It’s often said that employees don’t leave companies, they leave bosses.
In other words, when employees don’t like their bosses, they’re more likely to leave while those who like or appreciate their bosses are likely to stick around longer.
But what if your boss isn’t exactly awful? What if you’re thinking about leaving because you just can’t seem to get him to give you a chance to succeed, or your personalities are polar opposites – or he just seems to not care what you do?
Before you polish off that resume and start looking for another job, consider that if you fail to get along with this boss, a similar scenario may await you at another company. Your failure to manage this critical relationship can be like a dark cloud that follows you from employer-to-employer.
Those who find success no matter where they work often have learned the important skill of meshing with a boss to form a mutually beneficial relationship. You make the boss look good, and he does the same for you.
Sounds easy when it’s put that way, but it can often be tricky road to navigate. This can be especially true if you don’t have a lot of experience working with different bosses.
So, here are some tips to get you on the right path to a better working relationship with your boss:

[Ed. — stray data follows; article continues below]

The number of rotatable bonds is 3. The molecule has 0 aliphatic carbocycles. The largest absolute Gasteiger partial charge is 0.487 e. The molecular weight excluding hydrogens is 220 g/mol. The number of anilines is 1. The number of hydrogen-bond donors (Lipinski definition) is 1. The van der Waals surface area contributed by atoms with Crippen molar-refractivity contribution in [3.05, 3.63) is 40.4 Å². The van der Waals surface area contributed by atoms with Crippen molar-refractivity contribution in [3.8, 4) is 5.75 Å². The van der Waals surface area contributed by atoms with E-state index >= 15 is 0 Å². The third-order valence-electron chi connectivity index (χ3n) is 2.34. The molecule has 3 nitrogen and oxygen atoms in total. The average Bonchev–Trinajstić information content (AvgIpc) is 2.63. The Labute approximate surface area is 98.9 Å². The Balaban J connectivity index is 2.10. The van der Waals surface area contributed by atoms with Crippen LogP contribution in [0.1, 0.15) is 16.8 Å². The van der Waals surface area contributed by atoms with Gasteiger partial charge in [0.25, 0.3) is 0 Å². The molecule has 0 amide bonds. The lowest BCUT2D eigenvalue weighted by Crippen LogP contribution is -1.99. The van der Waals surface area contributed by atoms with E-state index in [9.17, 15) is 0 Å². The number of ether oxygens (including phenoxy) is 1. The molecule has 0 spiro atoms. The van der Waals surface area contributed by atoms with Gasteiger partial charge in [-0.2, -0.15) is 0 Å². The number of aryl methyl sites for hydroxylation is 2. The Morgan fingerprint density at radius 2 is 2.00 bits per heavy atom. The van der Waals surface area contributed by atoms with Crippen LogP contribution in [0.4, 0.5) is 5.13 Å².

Management guru Peter Drucker said bosses are either “listeners” or “readers,” meaning some bosses would rather read information and have time to digest it while others would rather it be told to them. Even if your boss likes time to read information, you still need to follow up sometimes with face time.
A survey by McKinsey & Co. earlier this year found that only 52% of 1,400 C-level executives are spending their time in a way that matched their companies’ strategic priorities. The study revealed that many bosses are finding it tough to find ways to use their time effectively, and feel frustrated about it. If you want to stay on the right side of the boss, helping him to use his time in ways that make him feel like he’s getting the right things accomplished is critical.
Finally, recognize that you and your boss may have different work styles and you cannot let that become a roadblock to forming a mutually beneficial relationship. You both desire success, so take any feedback he offers and use it to hone your style to better mesh with his.
What are some ways you’ve found to be effective in managing your relationship with a boss?